Featured Research

from universities, journals, and other organizations

The cancer biomarker conundrum: Too many false discoveries

Date:
August 12, 2010
Source:
Journal of the National Cancer Institute
Summary:
The boom in cancer biomarker investments over the past 25 years has not translated into major clinical success. The reasons for biomarker failures include problems with study design and interpretation, as well as statistical deficiencies, according to a new article.

The boom in cancer biomarker investments over the past 25 years has not translated into major clinical success. The reasons for biomarker failures include problems with study design and interpretation, as well as statistical deficiencies, according to an article published online August 12 in The Journal of the National Cancer Institute.

The National Institutes of Health defines a biomarker as "a characteristic that is objectively measured and evaluated as an indicator of normal biologic processes, pathogenic processes, or pharmacologic responses to a therapeutic intervention." In the past decade, there have been numerous biomarker discoveries, but most initially promising biomarkers have not been validated for clinical use.

To understand why so-called biomarker "breakthroughs" have not made it to the clinic, Eleftherios P. Diamandis, M.D., Ph.D., professor of pathology and laboratory medicine at Mount Sinai Hospital in Toronto and associate scientist at the Samuel Lunenfeld Research Institute of Mount Sinai Hospital reviewed some biomarkers initially hailed as breakthroughs and their subsequent failings.

Diamandis first describes the requirements for biomarkers to be approved for clinical use: A biomarker must be released into circulation in easily detectable amounts by a small asymptomatic tumor or its micro-environment; and it should preferably be specific for the tissue of origin. Also, if the biomarker is affected by a non-cancer disease, its utility for cancer detection may be compromised. For example, the prostate-specific antigen (PSA) biomarker, which is used to detect prostate cancer, is also elevated in benign prostatic hyperplasia.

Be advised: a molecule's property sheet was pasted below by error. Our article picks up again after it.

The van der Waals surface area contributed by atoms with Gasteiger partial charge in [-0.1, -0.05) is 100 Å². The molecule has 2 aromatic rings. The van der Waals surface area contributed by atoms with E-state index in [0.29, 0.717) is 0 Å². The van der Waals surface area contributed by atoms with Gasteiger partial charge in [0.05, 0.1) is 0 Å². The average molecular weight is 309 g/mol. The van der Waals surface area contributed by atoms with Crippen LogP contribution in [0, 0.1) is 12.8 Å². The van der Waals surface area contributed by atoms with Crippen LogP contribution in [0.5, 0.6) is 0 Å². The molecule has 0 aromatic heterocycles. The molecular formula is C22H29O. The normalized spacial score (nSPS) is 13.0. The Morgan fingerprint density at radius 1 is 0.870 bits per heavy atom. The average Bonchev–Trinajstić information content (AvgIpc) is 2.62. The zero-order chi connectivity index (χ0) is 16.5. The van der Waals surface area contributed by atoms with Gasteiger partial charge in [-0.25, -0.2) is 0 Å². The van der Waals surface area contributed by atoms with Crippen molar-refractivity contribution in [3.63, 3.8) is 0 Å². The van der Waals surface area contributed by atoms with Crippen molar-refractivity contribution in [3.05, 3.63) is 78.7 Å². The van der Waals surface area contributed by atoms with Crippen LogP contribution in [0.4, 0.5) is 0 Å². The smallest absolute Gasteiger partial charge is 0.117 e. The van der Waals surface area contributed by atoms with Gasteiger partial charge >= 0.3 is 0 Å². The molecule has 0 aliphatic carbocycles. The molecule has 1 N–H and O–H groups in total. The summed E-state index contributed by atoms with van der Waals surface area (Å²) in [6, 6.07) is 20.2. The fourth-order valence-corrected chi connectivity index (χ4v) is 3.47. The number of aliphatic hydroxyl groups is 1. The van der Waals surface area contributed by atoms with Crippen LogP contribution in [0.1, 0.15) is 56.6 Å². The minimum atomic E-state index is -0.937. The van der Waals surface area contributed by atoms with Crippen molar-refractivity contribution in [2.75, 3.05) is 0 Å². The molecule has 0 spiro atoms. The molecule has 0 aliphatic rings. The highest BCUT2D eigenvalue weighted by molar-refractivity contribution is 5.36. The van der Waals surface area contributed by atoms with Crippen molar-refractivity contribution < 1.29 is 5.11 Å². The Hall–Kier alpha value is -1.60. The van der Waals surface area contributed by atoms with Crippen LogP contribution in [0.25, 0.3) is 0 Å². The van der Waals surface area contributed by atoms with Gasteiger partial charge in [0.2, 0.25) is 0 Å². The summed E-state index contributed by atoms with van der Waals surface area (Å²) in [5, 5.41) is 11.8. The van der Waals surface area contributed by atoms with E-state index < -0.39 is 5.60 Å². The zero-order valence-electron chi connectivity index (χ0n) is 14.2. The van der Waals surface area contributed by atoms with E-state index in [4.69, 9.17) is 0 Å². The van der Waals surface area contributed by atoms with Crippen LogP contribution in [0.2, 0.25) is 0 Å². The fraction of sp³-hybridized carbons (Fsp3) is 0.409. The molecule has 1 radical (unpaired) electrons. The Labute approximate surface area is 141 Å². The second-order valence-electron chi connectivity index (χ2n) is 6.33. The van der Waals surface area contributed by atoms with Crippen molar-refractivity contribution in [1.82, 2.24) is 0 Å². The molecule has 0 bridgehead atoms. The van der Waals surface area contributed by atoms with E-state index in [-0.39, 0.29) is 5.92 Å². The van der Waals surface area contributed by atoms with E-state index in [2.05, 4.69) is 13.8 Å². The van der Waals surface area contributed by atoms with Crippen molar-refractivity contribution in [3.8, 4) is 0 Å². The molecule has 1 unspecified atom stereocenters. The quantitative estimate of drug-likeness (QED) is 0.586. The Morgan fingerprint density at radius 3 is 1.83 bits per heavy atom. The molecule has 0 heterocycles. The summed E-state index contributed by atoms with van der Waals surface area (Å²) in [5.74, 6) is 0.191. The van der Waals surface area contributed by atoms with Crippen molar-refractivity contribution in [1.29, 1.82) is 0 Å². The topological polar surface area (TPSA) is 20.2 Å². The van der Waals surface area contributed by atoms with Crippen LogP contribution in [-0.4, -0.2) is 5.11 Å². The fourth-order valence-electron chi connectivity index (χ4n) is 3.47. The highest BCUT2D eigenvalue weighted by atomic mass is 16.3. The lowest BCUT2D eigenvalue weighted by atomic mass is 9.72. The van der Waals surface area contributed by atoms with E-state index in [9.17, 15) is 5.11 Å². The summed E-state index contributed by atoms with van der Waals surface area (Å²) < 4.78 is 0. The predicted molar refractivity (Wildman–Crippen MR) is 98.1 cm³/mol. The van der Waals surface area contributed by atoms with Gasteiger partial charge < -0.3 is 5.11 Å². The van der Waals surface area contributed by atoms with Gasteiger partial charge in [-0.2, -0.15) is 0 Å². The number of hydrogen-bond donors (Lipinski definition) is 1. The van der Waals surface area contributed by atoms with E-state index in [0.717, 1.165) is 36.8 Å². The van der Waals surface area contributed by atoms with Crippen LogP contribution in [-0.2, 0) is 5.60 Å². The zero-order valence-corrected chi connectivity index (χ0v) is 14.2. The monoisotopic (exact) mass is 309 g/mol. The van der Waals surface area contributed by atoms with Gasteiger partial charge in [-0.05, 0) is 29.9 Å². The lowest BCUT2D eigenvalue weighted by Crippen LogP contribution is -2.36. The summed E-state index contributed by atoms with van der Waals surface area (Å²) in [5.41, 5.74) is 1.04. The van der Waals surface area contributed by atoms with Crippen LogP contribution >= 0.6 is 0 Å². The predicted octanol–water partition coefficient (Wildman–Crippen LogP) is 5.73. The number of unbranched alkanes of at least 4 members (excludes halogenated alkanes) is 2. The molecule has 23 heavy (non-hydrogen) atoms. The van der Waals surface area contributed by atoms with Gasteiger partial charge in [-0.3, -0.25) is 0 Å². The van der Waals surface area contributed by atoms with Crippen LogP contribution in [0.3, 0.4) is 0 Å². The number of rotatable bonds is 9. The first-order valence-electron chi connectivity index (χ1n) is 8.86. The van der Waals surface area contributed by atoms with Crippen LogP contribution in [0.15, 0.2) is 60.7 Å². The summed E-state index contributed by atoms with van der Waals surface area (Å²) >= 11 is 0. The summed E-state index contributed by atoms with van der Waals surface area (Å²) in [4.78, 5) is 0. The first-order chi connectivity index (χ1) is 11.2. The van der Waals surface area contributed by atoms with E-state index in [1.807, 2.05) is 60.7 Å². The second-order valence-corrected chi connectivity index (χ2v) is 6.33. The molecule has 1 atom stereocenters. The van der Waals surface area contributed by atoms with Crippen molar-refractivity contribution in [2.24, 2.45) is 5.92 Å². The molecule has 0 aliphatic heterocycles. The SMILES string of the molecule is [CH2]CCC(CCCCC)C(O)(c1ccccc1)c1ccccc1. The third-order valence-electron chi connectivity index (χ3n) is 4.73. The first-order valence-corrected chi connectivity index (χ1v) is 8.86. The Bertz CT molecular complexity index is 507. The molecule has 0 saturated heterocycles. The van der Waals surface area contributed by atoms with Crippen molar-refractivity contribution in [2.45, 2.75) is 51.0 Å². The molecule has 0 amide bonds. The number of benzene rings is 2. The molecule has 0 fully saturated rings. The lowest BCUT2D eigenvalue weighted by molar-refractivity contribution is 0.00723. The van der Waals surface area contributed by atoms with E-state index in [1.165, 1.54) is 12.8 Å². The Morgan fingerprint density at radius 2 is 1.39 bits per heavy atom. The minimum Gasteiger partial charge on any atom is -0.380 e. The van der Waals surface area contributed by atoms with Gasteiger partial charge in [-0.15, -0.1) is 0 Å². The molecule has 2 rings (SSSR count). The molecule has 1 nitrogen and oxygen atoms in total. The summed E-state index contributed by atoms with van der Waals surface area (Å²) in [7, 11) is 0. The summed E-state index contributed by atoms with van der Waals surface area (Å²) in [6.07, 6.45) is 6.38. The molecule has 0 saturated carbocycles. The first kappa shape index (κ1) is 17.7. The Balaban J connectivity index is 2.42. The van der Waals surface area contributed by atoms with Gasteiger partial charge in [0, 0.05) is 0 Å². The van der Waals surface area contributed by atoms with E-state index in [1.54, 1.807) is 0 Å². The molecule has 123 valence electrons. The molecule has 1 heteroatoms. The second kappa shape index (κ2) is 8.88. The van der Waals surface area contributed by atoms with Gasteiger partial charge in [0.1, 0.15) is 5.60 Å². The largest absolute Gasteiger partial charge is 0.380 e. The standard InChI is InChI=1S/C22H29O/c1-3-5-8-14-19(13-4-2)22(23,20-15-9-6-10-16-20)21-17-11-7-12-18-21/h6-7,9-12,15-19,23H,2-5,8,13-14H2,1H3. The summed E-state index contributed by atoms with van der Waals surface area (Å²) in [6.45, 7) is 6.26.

Diamandis looks at seven biomarkers that have emerged in the past 25 years, all of which were considered promising when they were first described. These include nuclear magnetic resonance of serum for cancer diagnosis; lysophosphatidic acid for ovarian cancer; four- and six-parameter diagnostic panels for ovarian cancer; osteopontin for ovarian cancer; early prostate cancer antigen-2 (EPCA-2) for prostate cancer detection; proteomic profiling of serum by mass spectrometry for ovarian cancer diagnosis; and peptidomic patterns for cancer diagnosis. Problems ranged from inappropriate statistical analysis to biases in case patient and control subject selection. For example, the problems with EPCA-2 included reporting values that were beyond the detection limit of the assay and using inappropriate reagents to test EPCA-2, such as solid surfaces coated with undiluted serum.

Diamandis concludes that "problems with pre-analytical, analytical, and post-analytical study design could lead to the generation of data that could be highly misleading."


Story Source:

The above story is based on materials provided by Journal of the National Cancer Institute. Note: Materials may be edited for content and length.